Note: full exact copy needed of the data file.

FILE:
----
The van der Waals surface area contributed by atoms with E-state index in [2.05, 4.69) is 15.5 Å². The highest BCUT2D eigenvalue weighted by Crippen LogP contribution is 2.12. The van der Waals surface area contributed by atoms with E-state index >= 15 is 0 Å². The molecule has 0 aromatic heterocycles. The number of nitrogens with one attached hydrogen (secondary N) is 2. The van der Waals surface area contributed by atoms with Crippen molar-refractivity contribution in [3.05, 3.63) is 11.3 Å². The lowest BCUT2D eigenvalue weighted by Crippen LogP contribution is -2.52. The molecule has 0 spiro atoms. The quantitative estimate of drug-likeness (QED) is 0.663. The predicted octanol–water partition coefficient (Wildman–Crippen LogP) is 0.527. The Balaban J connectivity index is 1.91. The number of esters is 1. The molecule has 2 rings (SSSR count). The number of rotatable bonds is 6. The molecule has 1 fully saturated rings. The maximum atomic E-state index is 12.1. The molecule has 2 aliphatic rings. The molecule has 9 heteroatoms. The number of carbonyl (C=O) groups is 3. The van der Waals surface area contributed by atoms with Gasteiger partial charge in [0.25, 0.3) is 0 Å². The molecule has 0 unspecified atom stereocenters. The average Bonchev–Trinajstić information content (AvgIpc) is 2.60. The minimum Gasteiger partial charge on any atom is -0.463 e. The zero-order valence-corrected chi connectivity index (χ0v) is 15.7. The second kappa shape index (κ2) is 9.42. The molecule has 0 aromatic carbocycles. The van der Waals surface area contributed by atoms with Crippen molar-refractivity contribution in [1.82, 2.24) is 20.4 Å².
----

The van der Waals surface area contributed by atoms with E-state index in [2.05, 4.69) is 15.5 Å². The highest BCUT2D eigenvalue weighted by Crippen LogP contribution is 2.12. The van der Waals surface area contributed by atoms with E-state index >= 15 is 0 Å². The molecule has 0 aromatic heterocycles. The number of nitrogens with one attached hydrogen (secondary N) is 2. The van der Waals surface area contributed by atoms with Crippen molar-refractivity contribution in [3.05, 3.63) is 11.3 Å². The lowest BCUT2D eigenvalue weighted by Crippen LogP contribution is -2.52. The molecule has 0 spiro atoms. The quantitative estimate of drug-likeness (QED) is 0.663. The predicted octanol–water partition coefficient (Wildman–Crippen LogP) is 0.527. The Balaban J connectivity index is 1.91. The number of esters is 1. The molecule has 2 rings (SSSR count). The number of rotatable bonds is 6. The molecule has 1 fully saturated rings. The maximum atomic E-state index is 12.1. The molecule has 2 aliphatic rings. The molecule has 9 heteroatoms. The number of carbonyl (C=O) groups is 3. The van der Waals surface area contributed by atoms with Gasteiger partial charge in [0.25, 0.3) is 0 Å². The molecule has 0 unspecified atom stereocenters. The average Bonchev–Trinajstić information content (AvgIpc) is 2.60. The minimum Gasteiger partial charge on any atom is -0.463 e. The zero-order valence-corrected chi connectivity index (χ0v) is 15.7. The second kappa shape index (κ2) is 9.42. The molecule has 0 aromatic carbocycles. The van der Waals surface area contributed by atoms with Crippen molar-refractivity contribution in [1.82, 2.24) is 20.4 Å².